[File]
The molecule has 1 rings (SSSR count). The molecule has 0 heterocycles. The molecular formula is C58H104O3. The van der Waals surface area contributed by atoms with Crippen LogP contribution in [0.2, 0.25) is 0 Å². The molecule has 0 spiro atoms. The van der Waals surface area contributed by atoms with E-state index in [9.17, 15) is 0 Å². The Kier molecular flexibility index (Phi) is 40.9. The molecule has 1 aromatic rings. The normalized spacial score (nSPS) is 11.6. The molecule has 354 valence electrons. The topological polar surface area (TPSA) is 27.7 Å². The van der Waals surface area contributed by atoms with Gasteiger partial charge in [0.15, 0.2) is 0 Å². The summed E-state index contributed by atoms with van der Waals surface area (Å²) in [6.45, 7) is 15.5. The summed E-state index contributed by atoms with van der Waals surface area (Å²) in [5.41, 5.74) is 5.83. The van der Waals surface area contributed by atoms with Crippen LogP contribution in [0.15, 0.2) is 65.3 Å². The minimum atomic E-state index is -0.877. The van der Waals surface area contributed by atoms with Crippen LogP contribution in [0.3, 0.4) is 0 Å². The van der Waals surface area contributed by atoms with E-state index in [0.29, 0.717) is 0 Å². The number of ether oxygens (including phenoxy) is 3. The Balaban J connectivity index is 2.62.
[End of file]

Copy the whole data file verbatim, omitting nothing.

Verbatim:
The molecule has 1 rings (SSSR count). The molecule has 0 heterocycles. The molecular formula is C58H104O3. The van der Waals surface area contributed by atoms with Crippen LogP contribution in [0.2, 0.25) is 0 Å². The molecule has 0 spiro atoms. The van der Waals surface area contributed by atoms with E-state index in [9.17, 15) is 0 Å². The Kier molecular flexibility index (Phi) is 40.9. The molecule has 1 aromatic rings. The normalized spacial score (nSPS) is 11.6. The molecule has 354 valence electrons. The topological polar surface area (TPSA) is 27.7 Å². The van der Waals surface area contributed by atoms with Gasteiger partial charge in [0.15, 0.2) is 0 Å². The summed E-state index contributed by atoms with van der Waals surface area (Å²) in [6.45, 7) is 15.5. The summed E-state index contributed by atoms with van der Waals surface area (Å²) in [5.41, 5.74) is 5.83. The van der Waals surface area contributed by atoms with Crippen LogP contribution in [0.15, 0.2) is 65.3 Å². The minimum atomic E-state index is -0.877. The van der Waals surface area contributed by atoms with Crippen LogP contribution in [0.3, 0.4) is 0 Å². The van der Waals surface area contributed by atoms with E-state index in [0.29, 0.717) is 0 Å². The number of ether oxygens (including phenoxy) is 3. The Balaban J connectivity index is 2.62.